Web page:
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Network Associates Details Accounting Errors

Santa Clara, Calif.-based security software firm Network Associates said accounting errors including the reclassification of amounts from its tax liability accounts to the general and administrative liability accounts caused an understatement of expenses in financial results for 1998 through 2000.

The company, which is facing an investigation by the SEC into accounting practices, said the errors would force the restatement of financial results for those years. The restated financials will be filed with Securities and Exchange Commission by the end of June.

Network Associates first shed light on the errors when it announced the cancellation of it planned takeover of subsidiary McAfee.com said it also found problems with the way payments to a distributor were recorded in its balance sheet.

The software vendor said the earnings restatement would slice net income in 1998 by 3 cents a share and would narrow the net loss in 1999 by 2 cents a share. In 2000, the restatement would widen its net loss by 16 cents per share, the company said.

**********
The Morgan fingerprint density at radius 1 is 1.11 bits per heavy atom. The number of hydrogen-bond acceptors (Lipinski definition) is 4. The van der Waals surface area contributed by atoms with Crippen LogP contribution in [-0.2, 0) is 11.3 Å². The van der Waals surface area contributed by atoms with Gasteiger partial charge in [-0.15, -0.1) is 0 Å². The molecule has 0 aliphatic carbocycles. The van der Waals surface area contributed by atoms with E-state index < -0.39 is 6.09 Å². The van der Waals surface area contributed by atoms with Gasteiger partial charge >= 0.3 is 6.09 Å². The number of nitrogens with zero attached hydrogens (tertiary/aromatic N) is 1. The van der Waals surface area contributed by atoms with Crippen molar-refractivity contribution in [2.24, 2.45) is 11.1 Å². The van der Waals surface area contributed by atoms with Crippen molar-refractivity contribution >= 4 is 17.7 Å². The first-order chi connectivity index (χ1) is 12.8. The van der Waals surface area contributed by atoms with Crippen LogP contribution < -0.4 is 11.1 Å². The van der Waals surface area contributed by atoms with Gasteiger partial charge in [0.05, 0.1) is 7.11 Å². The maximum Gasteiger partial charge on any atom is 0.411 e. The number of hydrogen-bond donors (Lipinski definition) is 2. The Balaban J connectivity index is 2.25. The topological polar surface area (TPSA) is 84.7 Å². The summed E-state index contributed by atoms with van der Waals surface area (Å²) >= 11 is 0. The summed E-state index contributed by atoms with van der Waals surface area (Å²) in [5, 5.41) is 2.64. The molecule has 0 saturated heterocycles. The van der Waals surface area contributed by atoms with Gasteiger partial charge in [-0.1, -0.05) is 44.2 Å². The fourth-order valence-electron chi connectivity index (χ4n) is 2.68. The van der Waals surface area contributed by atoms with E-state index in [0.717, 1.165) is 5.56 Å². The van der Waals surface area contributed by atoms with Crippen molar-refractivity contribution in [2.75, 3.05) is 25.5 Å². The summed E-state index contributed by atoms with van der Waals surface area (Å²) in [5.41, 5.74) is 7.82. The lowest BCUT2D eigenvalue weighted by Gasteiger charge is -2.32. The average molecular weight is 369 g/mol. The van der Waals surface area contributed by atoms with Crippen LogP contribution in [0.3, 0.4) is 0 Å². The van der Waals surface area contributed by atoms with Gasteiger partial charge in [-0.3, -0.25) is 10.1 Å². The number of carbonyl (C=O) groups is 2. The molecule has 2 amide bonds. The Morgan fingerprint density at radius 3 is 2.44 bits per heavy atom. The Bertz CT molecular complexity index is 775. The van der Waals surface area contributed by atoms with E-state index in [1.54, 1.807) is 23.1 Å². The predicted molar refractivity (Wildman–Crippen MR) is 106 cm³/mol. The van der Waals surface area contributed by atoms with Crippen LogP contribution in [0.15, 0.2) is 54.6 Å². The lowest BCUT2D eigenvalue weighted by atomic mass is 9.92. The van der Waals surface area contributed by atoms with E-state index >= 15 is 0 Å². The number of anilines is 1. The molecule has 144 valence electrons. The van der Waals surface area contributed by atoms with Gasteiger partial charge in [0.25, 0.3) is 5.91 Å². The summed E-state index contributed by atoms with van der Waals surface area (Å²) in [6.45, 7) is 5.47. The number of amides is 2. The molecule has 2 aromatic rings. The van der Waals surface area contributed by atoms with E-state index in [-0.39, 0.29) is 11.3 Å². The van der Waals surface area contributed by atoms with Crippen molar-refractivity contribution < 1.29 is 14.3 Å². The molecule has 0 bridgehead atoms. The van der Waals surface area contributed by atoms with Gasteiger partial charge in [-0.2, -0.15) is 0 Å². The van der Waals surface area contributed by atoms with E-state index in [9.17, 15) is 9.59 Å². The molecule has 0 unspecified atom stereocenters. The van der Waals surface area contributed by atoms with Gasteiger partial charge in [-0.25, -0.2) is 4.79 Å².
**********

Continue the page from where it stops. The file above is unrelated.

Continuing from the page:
"In 1998, inaccurate accounting entries were identified that reclassified amounts from the tax liability accounts to the general and administrative liability accounts," Network Associates explained. "The cumulative impact of these entries was to understate operating costs and expenses for 1998 by$6.2 million."

In a detailed statement on the audit probe findings, the company said income from operations and income before provision for income taxes were overstated by $6.2 million and the provision for income taxes was overstated by $2.2 million.

"The correction of the foregoing inaccuracies reduces previously announced net income by $4.0 million from $36.4 million to $32.4 million, and reduces previously announced 1998 basic and diluted Net income by (3 cents) per share."

During 1999, Network Associates said inaccurate accounting entries were identified that reclassified amounts from the tax liability accounts to the general and administrative liability accounts and reclassified amounts from the tax liability accounts to the sales return reserve account.

It also reclassified amounts from a general and administrative liability account to a marketing liability account, causing an overall overstatement of net revenues for 1999 by $28.2 million and an understatement of operating costs and expenses by $1.5 million.

The audit also uncovered inaccurate accounting entries during 2000 when payments to a distributor were recorded in a balance sheet tax liability account instead of reducing net revenue.